A Modern Perversion of Vintage

On an AuH2O stock run a few weeks back, Kate and I came across two labels of note.

One was vintage. One was pretending to be. The label at left hails from a time when shoppers actually gave a shit about where their clothing came from. A time when textile workers had real, live rights.

An International Ladies’ Garment Workers’ Union tag basically says Hey, no one was killed or injured or forced to work overtime or paid unlivable wages to make this garment you’re buying. Isn’t that cool?!

Sooo cool. Sooo retro. Made in the U.S.A. with morally sound manufacturing practices – the only vintage trend that’ll never make a comeback.

The label at right reads, WE CREATED THIS GARMENT TO STAND OUT FROM ALL THE REST. EMBRACE THE IMPERFECTIONS OF YOUR SHIRT. THE HOLES, STREAKS AND SPOTS HELP CREATE THE “VINTAGE LOOK.”

I smell a vintage-inspired shitshow of verbiage. And it STINKS.

Note to Project E: Damaged things are cool when they’re old and actually have a bit of fucking history attached to them. Not when they’re intentionally beat up, marked up and made in China like everything else.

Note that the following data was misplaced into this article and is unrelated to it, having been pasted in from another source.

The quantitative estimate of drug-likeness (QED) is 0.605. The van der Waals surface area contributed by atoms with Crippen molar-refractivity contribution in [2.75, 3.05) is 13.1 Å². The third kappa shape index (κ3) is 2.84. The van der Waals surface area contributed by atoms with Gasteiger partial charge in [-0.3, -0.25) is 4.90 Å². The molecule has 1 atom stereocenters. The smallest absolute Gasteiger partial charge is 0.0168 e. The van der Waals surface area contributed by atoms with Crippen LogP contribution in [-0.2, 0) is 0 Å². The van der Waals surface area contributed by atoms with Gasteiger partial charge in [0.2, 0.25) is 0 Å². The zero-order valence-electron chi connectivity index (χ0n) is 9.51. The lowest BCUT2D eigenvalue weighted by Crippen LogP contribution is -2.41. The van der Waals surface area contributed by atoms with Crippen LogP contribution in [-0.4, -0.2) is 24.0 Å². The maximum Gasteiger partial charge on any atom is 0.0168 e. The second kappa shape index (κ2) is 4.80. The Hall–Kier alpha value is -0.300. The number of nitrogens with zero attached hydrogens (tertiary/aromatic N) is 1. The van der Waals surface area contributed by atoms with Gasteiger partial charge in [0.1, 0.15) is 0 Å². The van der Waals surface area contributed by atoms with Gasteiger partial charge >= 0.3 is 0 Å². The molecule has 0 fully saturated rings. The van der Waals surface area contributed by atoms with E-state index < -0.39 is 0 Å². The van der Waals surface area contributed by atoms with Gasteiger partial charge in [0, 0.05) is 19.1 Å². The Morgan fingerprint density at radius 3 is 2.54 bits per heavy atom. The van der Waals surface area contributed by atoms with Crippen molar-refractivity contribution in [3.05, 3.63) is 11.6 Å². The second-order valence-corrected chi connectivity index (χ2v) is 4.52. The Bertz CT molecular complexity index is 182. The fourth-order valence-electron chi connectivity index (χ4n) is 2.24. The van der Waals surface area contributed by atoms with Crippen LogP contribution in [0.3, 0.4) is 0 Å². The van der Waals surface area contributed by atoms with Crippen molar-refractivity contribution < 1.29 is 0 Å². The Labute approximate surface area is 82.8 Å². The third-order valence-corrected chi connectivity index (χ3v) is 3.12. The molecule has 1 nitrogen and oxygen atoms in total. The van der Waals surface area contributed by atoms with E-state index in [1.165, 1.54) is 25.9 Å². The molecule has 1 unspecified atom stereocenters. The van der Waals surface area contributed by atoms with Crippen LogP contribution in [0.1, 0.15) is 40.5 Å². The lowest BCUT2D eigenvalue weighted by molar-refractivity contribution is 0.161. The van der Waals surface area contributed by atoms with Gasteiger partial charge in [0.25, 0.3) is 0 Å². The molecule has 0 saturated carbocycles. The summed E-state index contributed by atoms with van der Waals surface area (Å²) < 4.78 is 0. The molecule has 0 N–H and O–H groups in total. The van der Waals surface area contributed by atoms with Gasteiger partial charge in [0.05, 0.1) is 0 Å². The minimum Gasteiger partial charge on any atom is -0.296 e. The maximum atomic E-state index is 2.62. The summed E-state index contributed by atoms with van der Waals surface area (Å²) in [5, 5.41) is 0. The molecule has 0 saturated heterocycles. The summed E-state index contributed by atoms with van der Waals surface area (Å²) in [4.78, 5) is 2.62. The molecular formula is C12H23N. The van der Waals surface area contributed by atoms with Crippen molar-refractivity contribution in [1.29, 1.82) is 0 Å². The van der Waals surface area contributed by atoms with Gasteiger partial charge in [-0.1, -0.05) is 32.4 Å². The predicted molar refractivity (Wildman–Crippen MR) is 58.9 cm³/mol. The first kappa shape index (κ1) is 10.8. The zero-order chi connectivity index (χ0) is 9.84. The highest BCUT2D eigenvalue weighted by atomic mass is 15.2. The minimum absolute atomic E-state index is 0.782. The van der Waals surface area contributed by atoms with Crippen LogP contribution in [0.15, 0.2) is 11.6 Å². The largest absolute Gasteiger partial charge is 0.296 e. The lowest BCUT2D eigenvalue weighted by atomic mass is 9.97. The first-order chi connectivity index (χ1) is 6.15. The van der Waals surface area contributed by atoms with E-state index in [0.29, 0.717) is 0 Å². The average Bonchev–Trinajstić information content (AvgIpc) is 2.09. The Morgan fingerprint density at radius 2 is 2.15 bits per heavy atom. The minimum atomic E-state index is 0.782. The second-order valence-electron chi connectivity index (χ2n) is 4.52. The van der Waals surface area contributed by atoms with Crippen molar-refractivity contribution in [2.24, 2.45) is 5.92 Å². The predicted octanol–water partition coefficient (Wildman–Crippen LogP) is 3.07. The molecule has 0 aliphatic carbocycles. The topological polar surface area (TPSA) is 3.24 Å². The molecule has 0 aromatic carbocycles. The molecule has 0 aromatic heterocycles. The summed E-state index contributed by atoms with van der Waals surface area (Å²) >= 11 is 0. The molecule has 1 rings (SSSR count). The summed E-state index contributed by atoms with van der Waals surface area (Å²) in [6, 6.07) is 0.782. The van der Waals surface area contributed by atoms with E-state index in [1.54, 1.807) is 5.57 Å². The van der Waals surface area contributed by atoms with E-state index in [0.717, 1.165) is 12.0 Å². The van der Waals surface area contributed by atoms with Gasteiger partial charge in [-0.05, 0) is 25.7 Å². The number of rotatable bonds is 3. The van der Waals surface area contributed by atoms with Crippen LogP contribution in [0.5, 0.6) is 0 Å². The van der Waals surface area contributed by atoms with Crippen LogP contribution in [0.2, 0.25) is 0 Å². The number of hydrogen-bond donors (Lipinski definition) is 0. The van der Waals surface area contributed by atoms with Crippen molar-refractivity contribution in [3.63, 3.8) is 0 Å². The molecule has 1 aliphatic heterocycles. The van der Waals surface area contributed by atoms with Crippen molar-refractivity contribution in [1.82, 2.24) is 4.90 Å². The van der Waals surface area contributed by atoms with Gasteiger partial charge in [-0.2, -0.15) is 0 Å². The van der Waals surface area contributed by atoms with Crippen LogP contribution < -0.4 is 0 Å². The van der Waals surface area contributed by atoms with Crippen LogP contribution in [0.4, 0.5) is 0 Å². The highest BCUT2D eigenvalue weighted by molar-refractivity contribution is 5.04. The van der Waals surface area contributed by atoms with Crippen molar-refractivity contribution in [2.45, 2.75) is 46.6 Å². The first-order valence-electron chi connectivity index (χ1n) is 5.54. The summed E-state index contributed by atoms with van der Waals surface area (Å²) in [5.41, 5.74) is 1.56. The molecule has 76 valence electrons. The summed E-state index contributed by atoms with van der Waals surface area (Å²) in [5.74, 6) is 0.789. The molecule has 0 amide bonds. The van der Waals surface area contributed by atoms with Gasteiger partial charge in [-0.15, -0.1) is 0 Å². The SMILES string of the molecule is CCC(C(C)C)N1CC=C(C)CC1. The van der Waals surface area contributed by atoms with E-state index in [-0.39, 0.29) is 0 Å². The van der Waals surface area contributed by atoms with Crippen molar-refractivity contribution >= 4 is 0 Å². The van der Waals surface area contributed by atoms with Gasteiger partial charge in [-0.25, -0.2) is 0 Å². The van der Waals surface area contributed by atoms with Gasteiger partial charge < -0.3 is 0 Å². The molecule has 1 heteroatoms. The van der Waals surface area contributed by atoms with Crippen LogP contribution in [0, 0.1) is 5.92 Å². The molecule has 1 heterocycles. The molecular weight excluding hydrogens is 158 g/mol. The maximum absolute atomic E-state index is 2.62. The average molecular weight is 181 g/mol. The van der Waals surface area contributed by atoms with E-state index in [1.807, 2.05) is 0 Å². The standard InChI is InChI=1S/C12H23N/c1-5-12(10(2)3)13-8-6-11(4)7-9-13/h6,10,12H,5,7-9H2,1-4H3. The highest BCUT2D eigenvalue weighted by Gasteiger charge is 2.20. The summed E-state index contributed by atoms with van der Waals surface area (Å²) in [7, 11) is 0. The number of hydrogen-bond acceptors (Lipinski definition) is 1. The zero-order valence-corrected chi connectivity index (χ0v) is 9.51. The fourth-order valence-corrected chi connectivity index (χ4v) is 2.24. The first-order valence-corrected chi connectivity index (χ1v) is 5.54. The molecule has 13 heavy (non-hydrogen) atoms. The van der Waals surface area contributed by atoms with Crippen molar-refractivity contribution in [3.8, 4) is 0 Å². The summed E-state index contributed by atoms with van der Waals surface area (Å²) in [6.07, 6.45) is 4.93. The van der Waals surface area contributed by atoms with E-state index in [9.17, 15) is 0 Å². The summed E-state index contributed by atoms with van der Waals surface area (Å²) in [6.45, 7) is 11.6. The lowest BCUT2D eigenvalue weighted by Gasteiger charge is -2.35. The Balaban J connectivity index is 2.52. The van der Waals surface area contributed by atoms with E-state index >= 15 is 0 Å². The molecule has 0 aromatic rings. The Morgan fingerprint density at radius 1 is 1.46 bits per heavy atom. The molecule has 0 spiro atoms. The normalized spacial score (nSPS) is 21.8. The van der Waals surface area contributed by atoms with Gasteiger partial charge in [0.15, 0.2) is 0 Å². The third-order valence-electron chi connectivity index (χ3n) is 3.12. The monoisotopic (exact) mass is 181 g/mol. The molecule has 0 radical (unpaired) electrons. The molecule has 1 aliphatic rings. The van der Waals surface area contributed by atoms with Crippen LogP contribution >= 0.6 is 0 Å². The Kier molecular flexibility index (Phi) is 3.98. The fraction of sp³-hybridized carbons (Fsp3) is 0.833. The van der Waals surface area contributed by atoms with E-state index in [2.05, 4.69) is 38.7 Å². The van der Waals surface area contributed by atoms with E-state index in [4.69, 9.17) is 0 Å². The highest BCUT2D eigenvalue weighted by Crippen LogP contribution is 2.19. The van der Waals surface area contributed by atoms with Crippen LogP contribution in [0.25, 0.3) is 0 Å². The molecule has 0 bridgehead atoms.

That being said, an item’s age doesn’t necessarily make damage a foregone conclusion. To imply as much makes me wonder if you know jack about vintage at all.

Vintage means classic styles and good fabric, responsibly produced in a way that enables the resulting garments to stand the test of time. Holes, streaks and spots hardly do it justice.

Ditto for those fugly, double Xs slapped on every synthetic top you import. Blech.

Comments

  1. says

    Bleh, I hate those vintage wanna be brands, because the quality will never be the same as ACTUAL vintage clothing! I love shopping at the thrift store just because the quality of oldish things made in the U.S.A. is way superior to things that I find at F21 and H&M.

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